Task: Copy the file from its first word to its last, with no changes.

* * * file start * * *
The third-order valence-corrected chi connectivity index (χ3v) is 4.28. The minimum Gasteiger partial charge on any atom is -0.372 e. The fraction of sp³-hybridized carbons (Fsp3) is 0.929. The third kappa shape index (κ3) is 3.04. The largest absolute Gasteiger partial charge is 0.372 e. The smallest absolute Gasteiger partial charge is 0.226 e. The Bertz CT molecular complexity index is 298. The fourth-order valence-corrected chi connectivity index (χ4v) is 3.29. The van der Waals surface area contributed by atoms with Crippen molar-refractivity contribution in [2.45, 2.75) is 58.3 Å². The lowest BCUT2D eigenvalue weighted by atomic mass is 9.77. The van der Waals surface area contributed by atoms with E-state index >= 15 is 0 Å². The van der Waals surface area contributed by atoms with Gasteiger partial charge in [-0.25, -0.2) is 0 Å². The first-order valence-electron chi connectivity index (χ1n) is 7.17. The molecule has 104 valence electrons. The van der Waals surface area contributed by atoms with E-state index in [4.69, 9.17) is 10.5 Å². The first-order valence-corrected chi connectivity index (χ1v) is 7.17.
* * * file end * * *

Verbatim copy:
The third-order valence-corrected chi connectivity index (χ3v) is 4.28. The minimum Gasteiger partial charge on any atom is -0.372 e. The fraction of sp³-hybridized carbons (Fsp3) is 0.929. The third kappa shape index (κ3) is 3.04. The largest absolute Gasteiger partial charge is 0.372 e. The smallest absolute Gasteiger partial charge is 0.226 e. The Bertz CT molecular complexity index is 298. The fourth-order valence-corrected chi connectivity index (χ4v) is 3.29. The van der Waals surface area contributed by atoms with Crippen molar-refractivity contribution in [2.45, 2.75) is 58.3 Å². The lowest BCUT2D eigenvalue weighted by atomic mass is 9.77. The van der Waals surface area contributed by atoms with E-state index >= 15 is 0 Å². The van der Waals surface area contributed by atoms with Gasteiger partial charge in [-0.25, -0.2) is 0 Å². The first-order valence-electron chi connectivity index (χ1n) is 7.17. The molecule has 104 valence electrons. The van der Waals surface area contributed by atoms with E-state index in [4.69, 9.17) is 10.5 Å². The first-order valence-corrected chi connectivity index (χ1v) is 7.17.